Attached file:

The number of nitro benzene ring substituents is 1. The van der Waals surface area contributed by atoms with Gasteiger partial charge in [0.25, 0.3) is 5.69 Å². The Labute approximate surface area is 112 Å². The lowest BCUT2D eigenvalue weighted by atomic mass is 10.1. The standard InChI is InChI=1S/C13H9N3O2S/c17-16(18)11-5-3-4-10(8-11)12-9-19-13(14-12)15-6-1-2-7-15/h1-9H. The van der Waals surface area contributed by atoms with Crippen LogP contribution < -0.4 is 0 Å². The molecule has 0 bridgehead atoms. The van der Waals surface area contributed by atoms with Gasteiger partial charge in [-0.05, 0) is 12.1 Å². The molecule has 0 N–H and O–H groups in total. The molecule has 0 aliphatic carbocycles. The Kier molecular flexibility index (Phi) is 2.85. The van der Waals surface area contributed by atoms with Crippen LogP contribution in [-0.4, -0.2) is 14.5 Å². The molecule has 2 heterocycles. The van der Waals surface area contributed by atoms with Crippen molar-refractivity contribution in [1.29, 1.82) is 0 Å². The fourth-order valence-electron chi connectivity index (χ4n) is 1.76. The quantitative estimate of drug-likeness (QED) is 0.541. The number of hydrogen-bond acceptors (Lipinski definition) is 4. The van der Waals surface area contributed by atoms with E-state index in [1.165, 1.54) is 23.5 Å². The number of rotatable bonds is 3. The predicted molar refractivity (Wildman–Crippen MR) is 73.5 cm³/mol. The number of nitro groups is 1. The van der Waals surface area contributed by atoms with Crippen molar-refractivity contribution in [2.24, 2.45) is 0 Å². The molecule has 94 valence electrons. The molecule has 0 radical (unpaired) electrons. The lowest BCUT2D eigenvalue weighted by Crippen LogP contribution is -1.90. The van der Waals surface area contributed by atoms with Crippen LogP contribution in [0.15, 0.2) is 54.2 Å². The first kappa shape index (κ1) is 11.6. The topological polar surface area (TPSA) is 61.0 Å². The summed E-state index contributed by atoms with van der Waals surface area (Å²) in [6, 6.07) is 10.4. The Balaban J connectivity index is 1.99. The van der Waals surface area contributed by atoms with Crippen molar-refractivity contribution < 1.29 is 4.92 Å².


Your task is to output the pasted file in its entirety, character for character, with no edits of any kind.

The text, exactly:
The number of nitro benzene ring substituents is 1. The van der Waals surface area contributed by atoms with Gasteiger partial charge in [0.25, 0.3) is 5.69 Å². The Labute approximate surface area is 112 Å². The lowest BCUT2D eigenvalue weighted by atomic mass is 10.1. The standard InChI is InChI=1S/C13H9N3O2S/c17-16(18)11-5-3-4-10(8-11)12-9-19-13(14-12)15-6-1-2-7-15/h1-9H. The van der Waals surface area contributed by atoms with Crippen LogP contribution < -0.4 is 0 Å². The molecule has 0 bridgehead atoms. The van der Waals surface area contributed by atoms with Gasteiger partial charge in [-0.05, 0) is 12.1 Å². The molecule has 0 N–H and O–H groups in total. The molecule has 0 aliphatic carbocycles. The Kier molecular flexibility index (Phi) is 2.85. The van der Waals surface area contributed by atoms with Crippen LogP contribution in [-0.4, -0.2) is 14.5 Å². The molecule has 2 heterocycles. The van der Waals surface area contributed by atoms with Crippen molar-refractivity contribution in [1.29, 1.82) is 0 Å². The fourth-order valence-electron chi connectivity index (χ4n) is 1.76. The quantitative estimate of drug-likeness (QED) is 0.541. The number of hydrogen-bond acceptors (Lipinski definition) is 4. The van der Waals surface area contributed by atoms with E-state index in [1.165, 1.54) is 23.5 Å². The number of rotatable bonds is 3. The predicted molar refractivity (Wildman–Crippen MR) is 73.5 cm³/mol. The number of nitro groups is 1. The van der Waals surface area contributed by atoms with Crippen molar-refractivity contribution in [2.24, 2.45) is 0 Å². The molecule has 94 valence electrons. The molecule has 0 radical (unpaired) electrons. The lowest BCUT2D eigenvalue weighted by Crippen LogP contribution is -1.90. The van der Waals surface area contributed by atoms with Crippen LogP contribution in [0.15, 0.2) is 54.2 Å². The first kappa shape index (κ1) is 11.6. The topological polar surface area (TPSA) is 61.0 Å². The summed E-state index contributed by atoms with van der Waals surface area (Å²) in [6, 6.07) is 10.4. The Balaban J connectivity index is 1.99. The van der Waals surface area contributed by atoms with Crippen molar-refractivity contribution < 1.29 is 4.92 Å².